How Millennials Took Down Puerto Rico's Governor
How Millennials in Puerto Rico Peacefully and Defiantly Took Down 1 of Their Own
On July 24 and just minutes before midnight, Puerto Rico's governor, Ricardo Rosselló, resigned after two weeks of protests. Rosselló, who was the second-youngest governor elected in Puerto Rico at 37 years old, posted a video on Facebook — in true millennial fashion — and confirmed that his last day as governor would be Aug. 2.
His demise began after a series of messages were leaked by Puerto Rico's Centro de Periodismo Investigativo. In these messages, various government officials, including the governor himself, used offensive language in reference to other politicians, women, journalists, celebrities, and members of the LGBTQ+ community. Worst of all, they mocked those who died as a result of Hurricane María. This was the last straw for a country that felt was being neglected by its government.
What followed were 12 days of protests. Puerto Ricans flooded the streets in every creative way they could. The protests were — for the most part — pacific. Yoga was taught in the mornings and flowers decorated the barricades around Fortaleza, the governor's official home. There was horseback riding in the streets, and kayaks and jet-skis cluttered the San Juan bay. Some even called for a "perreo en Fortaleza," to "spread the message through this native rhythm of Puerto Rico of great popularity and relevance worldwide," and went as far as to create an official playlist on Spotify.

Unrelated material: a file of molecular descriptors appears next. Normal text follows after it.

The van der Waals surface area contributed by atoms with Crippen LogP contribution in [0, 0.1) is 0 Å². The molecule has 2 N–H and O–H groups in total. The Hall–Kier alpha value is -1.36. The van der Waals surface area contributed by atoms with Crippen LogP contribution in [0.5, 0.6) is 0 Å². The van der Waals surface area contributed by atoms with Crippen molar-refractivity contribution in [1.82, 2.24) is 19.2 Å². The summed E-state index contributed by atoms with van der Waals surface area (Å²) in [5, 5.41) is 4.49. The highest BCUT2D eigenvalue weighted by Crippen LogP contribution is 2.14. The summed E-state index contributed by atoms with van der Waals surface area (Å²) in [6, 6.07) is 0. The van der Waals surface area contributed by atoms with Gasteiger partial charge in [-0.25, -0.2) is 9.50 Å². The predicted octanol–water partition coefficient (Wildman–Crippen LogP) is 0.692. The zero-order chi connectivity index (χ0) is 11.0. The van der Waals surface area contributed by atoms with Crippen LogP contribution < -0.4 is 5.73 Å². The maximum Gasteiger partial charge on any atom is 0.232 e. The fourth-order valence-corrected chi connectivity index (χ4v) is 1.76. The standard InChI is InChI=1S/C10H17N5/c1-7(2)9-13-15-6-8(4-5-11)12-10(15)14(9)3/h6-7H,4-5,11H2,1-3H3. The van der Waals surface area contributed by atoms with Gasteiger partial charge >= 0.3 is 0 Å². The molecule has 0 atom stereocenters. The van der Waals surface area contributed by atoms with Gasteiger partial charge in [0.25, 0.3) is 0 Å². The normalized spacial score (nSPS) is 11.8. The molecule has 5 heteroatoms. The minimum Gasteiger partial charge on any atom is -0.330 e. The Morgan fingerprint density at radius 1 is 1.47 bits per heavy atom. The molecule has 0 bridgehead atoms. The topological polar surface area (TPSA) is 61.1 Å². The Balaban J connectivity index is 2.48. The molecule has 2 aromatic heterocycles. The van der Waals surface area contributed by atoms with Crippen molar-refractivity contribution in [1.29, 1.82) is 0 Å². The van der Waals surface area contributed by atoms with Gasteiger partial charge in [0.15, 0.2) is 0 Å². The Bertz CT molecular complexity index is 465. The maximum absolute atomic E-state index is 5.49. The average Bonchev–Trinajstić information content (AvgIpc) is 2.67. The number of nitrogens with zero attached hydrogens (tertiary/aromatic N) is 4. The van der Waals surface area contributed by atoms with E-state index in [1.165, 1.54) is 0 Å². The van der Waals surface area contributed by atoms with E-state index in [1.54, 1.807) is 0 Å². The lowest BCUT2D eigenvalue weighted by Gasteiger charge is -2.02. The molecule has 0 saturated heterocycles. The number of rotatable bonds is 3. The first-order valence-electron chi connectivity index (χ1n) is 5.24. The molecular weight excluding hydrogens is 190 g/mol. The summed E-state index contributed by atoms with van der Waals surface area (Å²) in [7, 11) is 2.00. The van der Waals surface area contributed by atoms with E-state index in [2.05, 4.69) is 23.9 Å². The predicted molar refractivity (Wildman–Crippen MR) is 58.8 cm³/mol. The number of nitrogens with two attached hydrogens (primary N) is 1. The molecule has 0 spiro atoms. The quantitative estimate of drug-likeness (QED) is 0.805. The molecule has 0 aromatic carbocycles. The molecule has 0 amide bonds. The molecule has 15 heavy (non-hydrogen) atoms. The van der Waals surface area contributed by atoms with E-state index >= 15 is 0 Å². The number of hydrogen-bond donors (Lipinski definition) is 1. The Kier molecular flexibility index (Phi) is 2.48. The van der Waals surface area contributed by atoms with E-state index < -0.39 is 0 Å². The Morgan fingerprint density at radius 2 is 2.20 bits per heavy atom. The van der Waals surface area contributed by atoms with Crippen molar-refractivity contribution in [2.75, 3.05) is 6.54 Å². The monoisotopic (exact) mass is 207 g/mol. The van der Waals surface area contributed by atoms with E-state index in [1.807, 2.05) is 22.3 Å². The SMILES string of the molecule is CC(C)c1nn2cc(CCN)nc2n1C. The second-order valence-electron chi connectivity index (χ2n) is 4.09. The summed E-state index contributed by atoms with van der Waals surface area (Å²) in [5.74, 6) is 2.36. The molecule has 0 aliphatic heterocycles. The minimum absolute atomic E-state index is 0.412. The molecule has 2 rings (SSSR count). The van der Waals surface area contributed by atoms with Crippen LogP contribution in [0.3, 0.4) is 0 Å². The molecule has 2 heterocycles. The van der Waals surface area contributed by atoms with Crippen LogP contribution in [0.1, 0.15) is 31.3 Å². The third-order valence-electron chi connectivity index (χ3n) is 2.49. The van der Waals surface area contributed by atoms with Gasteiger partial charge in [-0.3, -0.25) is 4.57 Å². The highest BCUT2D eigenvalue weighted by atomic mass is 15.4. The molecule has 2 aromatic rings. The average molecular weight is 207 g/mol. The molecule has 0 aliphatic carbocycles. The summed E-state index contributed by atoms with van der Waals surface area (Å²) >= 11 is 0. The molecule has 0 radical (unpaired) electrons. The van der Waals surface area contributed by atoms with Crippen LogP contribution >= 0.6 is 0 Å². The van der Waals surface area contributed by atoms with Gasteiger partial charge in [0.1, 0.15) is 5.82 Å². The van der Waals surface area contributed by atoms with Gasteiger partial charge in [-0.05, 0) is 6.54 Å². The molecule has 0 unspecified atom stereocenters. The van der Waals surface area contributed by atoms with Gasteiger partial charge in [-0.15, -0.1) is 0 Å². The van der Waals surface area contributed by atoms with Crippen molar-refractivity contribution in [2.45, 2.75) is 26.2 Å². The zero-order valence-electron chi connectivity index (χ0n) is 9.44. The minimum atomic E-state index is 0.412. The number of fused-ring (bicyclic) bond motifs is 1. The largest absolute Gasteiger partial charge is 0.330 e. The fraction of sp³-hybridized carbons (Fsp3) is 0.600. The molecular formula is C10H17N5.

While watching the news, most reporters would point out that those who stood face to face with police officers were young Puerto Ricans. Millennials were side by side with their favorite artists, the same ones they had listened to while growing up like Ricky Martin, Residente, and Nicky Jam. Bad Bunny was also an important voice and presence during these protests, and many others like Daddy Yankee, Wisin, model Joan Smalls, Chayanne, Olga Tañon, and Ozuna supported the people's efforts in ousting Rosselló. After each day of protest, millennials also made it their task to stay and clean the streets.
All of these efforts were backed up by social media, and scrolling through, thousands and thousands of Puerto Ricans — mainly millennials — were speaking out against the government that had proclaimed itself to be a "millennial" one, with a young governor that appealed to younger voters. Images with the words #RickyRenuncia inundated Instagram's grid and flooded Facebook. In their own way, millennials halted their personal social agendas and took a stance. Similarly to a YouTuber being "canceled" because of their racist past, Puerto Ricans called for the governor to be canceled as well.
This is not to say, however, that other generations didn't participate. But millennials and Gen Z-ers took over the spaces that Rosselló used to reach — and make fun of — his people: social media. Rosselló had an active presence, updating the country with his policies and even sharing some personal news, like the birth of his son in November, 2017. It was also through social media app Telegram, where Rosselló sent the infamous messages that would lead to these protests. While social media, something that's been deemed as a millennial's demise, actually became Rosselló's, it also turned into the propeller to protest against corruption. Puerto Ricans used it to distribute the information like wildfire. It was through social media that we learned that similar protests calling for Rosselló to resign were occurring all over the world, from New York City to Spain.
Millennials, who are too often perceived as entitled, arrogant, and self-centered, worked together as a unit with a bigger purpose — an honest and effective government — and proved all the naysayers wrong, fighting for a better present, and for their children's future.